"There are new players entering the triparty market in terms of customer usage, albeit not in massive numbers," he adds. "The long-term question is the impact of regulatory change, which is an unknown." Rivett expects tri-party market share to grow on both sides of the Atlantic in 2012 with the regulatory environment encouraging certain participants to look at tri-party arrangements to solve collateral and risk issues outside the traditional repo market, such as for handling CCP collateral.

"As such, there is a clear trend to expand tri-party structures supporting additional exposures," he concludes. John Edwards, director of fixed income at ICAP Electronic Broking suggests that technology has produced greater cost savings and efficiencies post-trade than on trade execution by supporting straight-through processing for settlement and clearing, reducing manual errors on trade booking and facilitating a reduction in staffing in middle and back offices for processing transactions.

"Straight-through processing has had a hugely positive impact on repo market liquidity, particularly on electronic trading systems. We have seen major institutions that have implemented full post-trade, end-to-end processing significantly increase their turnover." The benefits have been more keenly felt in the inter-dealer repo market than in the B2C space to date, according to Oliver Clark, money market product manager at MTS.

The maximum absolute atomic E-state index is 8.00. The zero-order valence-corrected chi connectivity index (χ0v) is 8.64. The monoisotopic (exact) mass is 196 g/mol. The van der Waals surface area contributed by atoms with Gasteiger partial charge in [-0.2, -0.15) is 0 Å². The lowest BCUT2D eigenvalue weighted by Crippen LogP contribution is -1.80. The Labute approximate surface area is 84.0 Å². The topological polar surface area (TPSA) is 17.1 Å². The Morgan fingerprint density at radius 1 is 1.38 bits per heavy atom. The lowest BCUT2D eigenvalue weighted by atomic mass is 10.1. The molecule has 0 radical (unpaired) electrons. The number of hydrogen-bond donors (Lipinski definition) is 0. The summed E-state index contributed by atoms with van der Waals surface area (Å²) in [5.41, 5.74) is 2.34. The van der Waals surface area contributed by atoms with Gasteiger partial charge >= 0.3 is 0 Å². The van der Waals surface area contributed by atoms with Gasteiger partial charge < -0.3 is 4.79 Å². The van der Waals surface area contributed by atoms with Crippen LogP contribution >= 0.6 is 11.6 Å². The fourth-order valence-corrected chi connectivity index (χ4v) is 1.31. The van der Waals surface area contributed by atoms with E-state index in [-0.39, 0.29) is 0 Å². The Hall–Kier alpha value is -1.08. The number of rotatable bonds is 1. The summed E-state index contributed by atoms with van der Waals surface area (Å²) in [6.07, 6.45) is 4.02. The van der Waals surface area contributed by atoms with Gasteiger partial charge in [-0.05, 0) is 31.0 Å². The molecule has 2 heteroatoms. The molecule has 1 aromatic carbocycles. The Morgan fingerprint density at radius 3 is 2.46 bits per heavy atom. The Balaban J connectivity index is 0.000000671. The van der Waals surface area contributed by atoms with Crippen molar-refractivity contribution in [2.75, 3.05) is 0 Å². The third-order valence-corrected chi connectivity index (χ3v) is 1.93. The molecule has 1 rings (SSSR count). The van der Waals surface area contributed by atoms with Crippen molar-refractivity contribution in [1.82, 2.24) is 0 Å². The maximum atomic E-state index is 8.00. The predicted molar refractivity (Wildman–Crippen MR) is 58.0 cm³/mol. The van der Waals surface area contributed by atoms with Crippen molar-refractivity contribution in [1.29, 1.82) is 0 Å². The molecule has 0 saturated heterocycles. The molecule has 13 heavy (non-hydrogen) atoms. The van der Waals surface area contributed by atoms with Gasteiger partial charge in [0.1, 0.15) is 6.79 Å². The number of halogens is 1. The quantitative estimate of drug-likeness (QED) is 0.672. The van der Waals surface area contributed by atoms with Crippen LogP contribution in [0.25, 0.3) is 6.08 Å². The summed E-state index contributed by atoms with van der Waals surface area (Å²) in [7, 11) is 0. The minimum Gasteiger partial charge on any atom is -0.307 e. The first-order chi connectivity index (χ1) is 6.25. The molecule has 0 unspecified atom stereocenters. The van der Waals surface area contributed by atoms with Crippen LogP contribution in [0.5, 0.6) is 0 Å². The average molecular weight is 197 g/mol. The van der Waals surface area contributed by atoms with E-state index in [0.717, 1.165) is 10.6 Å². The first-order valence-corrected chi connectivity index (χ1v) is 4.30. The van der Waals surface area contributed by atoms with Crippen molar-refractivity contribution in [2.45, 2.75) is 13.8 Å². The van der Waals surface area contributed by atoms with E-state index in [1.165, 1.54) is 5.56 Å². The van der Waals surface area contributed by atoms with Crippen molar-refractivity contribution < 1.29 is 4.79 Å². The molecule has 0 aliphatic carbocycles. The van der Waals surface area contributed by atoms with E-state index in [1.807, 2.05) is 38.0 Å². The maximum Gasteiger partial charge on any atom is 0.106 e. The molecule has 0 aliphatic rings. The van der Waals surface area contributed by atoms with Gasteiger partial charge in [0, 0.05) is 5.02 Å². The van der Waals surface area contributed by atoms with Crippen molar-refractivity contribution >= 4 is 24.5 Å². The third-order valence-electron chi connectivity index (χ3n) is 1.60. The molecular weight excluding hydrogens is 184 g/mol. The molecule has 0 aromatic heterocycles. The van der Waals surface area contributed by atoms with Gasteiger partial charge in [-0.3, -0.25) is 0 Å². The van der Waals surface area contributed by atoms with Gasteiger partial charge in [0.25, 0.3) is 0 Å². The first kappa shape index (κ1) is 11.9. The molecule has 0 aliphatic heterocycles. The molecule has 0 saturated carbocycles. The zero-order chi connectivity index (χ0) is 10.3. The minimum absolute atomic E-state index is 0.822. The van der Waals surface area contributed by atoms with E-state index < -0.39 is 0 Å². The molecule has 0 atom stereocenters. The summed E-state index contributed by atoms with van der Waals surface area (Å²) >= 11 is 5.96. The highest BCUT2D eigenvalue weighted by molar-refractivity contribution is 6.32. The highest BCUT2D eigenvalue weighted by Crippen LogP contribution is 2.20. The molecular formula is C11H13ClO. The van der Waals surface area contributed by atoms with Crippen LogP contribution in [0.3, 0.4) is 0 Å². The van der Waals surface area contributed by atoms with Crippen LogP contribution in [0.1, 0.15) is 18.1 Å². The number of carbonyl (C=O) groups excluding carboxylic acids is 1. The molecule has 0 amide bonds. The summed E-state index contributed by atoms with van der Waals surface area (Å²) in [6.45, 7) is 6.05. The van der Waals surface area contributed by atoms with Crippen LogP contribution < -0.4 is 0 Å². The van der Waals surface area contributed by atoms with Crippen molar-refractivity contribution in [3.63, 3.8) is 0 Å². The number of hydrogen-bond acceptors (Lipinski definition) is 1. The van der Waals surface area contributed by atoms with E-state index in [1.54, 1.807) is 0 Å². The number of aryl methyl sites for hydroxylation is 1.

"In the interdealer B2B market, settlement infrastructure is well developed across Europe and the automation of settlement instructions by the trading platform is expected. However, in the B2C market we only have partially automated processing. Trades are matched and tickets and settlement countervalues are generated by the electronic platform but at this time we do not automatically send these trades to the tri-party agents.